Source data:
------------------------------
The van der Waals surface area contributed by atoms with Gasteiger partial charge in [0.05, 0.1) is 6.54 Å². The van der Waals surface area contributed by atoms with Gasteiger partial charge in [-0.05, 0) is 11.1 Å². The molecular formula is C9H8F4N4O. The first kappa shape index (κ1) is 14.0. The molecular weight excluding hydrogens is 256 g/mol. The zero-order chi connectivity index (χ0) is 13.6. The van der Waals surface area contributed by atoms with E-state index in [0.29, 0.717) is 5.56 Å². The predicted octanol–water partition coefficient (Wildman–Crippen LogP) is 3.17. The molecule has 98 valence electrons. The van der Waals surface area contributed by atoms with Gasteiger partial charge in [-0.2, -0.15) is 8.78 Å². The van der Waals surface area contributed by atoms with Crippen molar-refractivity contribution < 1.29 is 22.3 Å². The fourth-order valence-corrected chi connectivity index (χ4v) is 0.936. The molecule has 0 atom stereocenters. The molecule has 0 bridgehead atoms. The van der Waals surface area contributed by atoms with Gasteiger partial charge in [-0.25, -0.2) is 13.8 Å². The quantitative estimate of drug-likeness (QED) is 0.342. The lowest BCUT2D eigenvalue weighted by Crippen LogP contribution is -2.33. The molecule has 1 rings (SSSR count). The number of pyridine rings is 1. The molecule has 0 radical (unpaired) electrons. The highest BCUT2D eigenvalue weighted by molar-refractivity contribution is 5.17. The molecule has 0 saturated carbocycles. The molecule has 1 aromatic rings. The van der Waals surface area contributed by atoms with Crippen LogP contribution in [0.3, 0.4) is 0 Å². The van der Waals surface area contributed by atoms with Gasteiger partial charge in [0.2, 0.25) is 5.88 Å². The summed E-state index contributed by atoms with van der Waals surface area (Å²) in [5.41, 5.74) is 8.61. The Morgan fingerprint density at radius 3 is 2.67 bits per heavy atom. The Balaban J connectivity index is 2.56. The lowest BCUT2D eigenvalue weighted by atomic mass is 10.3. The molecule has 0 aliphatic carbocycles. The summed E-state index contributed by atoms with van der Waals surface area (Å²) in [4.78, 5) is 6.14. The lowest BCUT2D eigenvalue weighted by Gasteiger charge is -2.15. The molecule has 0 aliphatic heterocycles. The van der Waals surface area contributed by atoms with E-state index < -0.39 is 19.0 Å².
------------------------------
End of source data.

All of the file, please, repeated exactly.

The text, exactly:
The van der Waals surface area contributed by atoms with Gasteiger partial charge in [0.05, 0.1) is 6.54 Å². The van der Waals surface area contributed by atoms with Gasteiger partial charge in [-0.05, 0) is 11.1 Å². The molecular formula is C9H8F4N4O. The first kappa shape index (κ1) is 14.0. The molecular weight excluding hydrogens is 256 g/mol. The zero-order chi connectivity index (χ0) is 13.6. The van der Waals surface area contributed by atoms with E-state index in [0.29, 0.717) is 5.56 Å². The predicted octanol–water partition coefficient (Wildman–Crippen LogP) is 3.17. The molecule has 98 valence electrons. The van der Waals surface area contributed by atoms with Gasteiger partial charge in [-0.2, -0.15) is 8.78 Å². The van der Waals surface area contributed by atoms with Crippen molar-refractivity contribution < 1.29 is 22.3 Å². The fourth-order valence-corrected chi connectivity index (χ4v) is 0.936. The molecule has 0 atom stereocenters. The molecule has 0 bridgehead atoms. The van der Waals surface area contributed by atoms with Gasteiger partial charge in [-0.25, -0.2) is 13.8 Å². The quantitative estimate of drug-likeness (QED) is 0.342. The lowest BCUT2D eigenvalue weighted by Crippen LogP contribution is -2.33. The molecule has 1 rings (SSSR count). The number of pyridine rings is 1. The molecule has 0 radical (unpaired) electrons. The highest BCUT2D eigenvalue weighted by molar-refractivity contribution is 5.17. The molecule has 0 saturated carbocycles. The molecule has 1 aromatic rings. The van der Waals surface area contributed by atoms with Crippen LogP contribution in [0.3, 0.4) is 0 Å². The van der Waals surface area contributed by atoms with Gasteiger partial charge in [0.2, 0.25) is 5.88 Å². The summed E-state index contributed by atoms with van der Waals surface area (Å²) in [5.41, 5.74) is 8.61. The Morgan fingerprint density at radius 3 is 2.67 bits per heavy atom. The Balaban J connectivity index is 2.56. The lowest BCUT2D eigenvalue weighted by atomic mass is 10.3. The molecule has 0 aliphatic carbocycles. The summed E-state index contributed by atoms with van der Waals surface area (Å²) in [4.78, 5) is 6.14. The lowest BCUT2D eigenvalue weighted by Gasteiger charge is -2.15. The molecule has 0 aliphatic heterocycles. The van der Waals surface area contributed by atoms with E-state index < -0.39 is 19.0 Å².